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Nose for justice: Book celebrates Salt Lake City police dog
This is an archived article that was published on sltrib.com in 2013, and information in the article may be outdated. It is provided only for personal research purposes and may not be reprinted.

Ask most dog owners about their favorite memory with their pet, and chances are they will recount tales of sunlit walks or trips to the lake or time spent nestled together in the living room.

Ask Michael Serio the same question, and he talks about the time his dog tracked down a violent criminal — wanted for stabbing a Smiths clerk with a hunting knife — for 2½ miles at 3 a.m. in the numbing cold while battling a cancerous tumor in his 10-year-old chest.

Suffice it to say, JJ the police bloodhound was not your average dog.

The floppy-eared canine filled many roles. He was a partner and best friend to Serio, a menace to criminals, a pioneer for Utah bloodhounds and an unapologetic slobber-machine to all. Now, he is the protagonist of the recently released Bloodhound in Blue: The True Tales of Police Dog JJ and His Two-Legged Partner.

The book, written by Adam David Russ, tells the story of JJ and Serio, who teamed up to catch 271 criminals in nine years of service together. The pair also inadvertently changed the way Utah police units operate, and their legacy extends throughout much of the western United States.

When Serio began training JJ as a puppy, there were few police bloodhounds in the West and none in Utah. The stigma was that these goofy-looking hounds, with their awkward gait and unaggressive tendencies, were useless compared to the vicious German shepherds typically employed by K9 squads. But despite doubt from his superiors and tension among his fellow officers, Serio helped turn JJ into one of the Salt Lake City Police Department's most valuable assets.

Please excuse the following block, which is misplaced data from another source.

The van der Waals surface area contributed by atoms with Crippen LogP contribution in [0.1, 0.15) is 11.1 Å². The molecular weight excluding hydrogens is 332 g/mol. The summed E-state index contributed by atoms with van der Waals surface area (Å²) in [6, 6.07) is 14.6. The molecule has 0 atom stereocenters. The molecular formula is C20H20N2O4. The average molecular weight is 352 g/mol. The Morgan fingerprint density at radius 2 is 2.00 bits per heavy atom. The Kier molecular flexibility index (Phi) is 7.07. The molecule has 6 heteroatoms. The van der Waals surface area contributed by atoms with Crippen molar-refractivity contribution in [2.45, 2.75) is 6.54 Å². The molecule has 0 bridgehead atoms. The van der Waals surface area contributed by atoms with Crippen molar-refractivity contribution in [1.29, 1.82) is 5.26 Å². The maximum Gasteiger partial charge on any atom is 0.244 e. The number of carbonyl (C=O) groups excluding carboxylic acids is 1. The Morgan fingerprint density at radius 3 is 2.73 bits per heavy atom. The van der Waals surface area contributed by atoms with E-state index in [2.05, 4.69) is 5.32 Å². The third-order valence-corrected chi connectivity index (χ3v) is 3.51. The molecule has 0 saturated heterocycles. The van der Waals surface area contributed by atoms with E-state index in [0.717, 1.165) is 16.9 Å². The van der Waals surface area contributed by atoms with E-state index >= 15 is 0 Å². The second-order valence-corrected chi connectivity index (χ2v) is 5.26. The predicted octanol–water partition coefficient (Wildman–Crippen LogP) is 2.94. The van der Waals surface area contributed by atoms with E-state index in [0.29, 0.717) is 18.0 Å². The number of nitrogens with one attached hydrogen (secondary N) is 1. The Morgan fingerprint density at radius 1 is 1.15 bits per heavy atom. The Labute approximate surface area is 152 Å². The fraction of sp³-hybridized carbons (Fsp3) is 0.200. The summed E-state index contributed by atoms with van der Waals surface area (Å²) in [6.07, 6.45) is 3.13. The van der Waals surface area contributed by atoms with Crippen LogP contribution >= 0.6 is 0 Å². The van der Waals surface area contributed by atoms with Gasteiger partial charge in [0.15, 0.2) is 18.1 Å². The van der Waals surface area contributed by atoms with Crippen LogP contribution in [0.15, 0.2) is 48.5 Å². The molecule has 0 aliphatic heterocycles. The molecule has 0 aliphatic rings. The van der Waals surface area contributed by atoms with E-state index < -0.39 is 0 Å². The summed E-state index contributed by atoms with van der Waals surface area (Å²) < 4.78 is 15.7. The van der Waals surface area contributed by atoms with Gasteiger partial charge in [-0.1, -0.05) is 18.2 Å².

With JJ's ability to sniff out suspects and Serio's apprehension skills, the duo caught murderers, rapists, and drug dealers, often tracking them over fences and through crowded city blocks and dense forests. Unlike German shepherds, who often send suspects to the hospital with bite wounds, JJ would only locate the people in question. It was up to the humans to restrain the suspects.

Serio and JJ's efforts led to the arrest of Utah's Most Wanted criminal in 2004, and the duo also found a few missing children during their time. In 2008, Serio and JJ were named the Salt Lake City Officers of the Year.

JJ lost his bout with cancer that same year, but thanks to his success, there are now about 10 police bloodhounds in the Salt Lake Valley area. However, none of them have the unique combination of skill and personality that JJ brought to the force.

"At the end of a track, he'd bay at the guy and I'd give him a treat, and then he'd just bay and bay at me, just howl directly at me to show how proud he was of what he accomplished," Serio said in a recent interview with The Salt Lake Tribune. "He did it for himself because of his instinctual nature, but he also liked to show off and say 'Hey Dad, look what I did.'"

Bloodhound in Blue is on sale now. Russ, Serio and his new bloodhound Junior will make an appearance at The King's English Bookshop in Salt Lake City on Saturday.

agreen@sltrib.com

Twitter: @AustinAGreen —

"Bloodhound in Blue: The True Tales of Police Dog JJ and His Two-Legged Partner."

Adam David Russ

Lyons Press

Pages • 273

Cost • $24.95

Bloodhound who died of cancer caught bad guys, found kids, changed the way police units operate.
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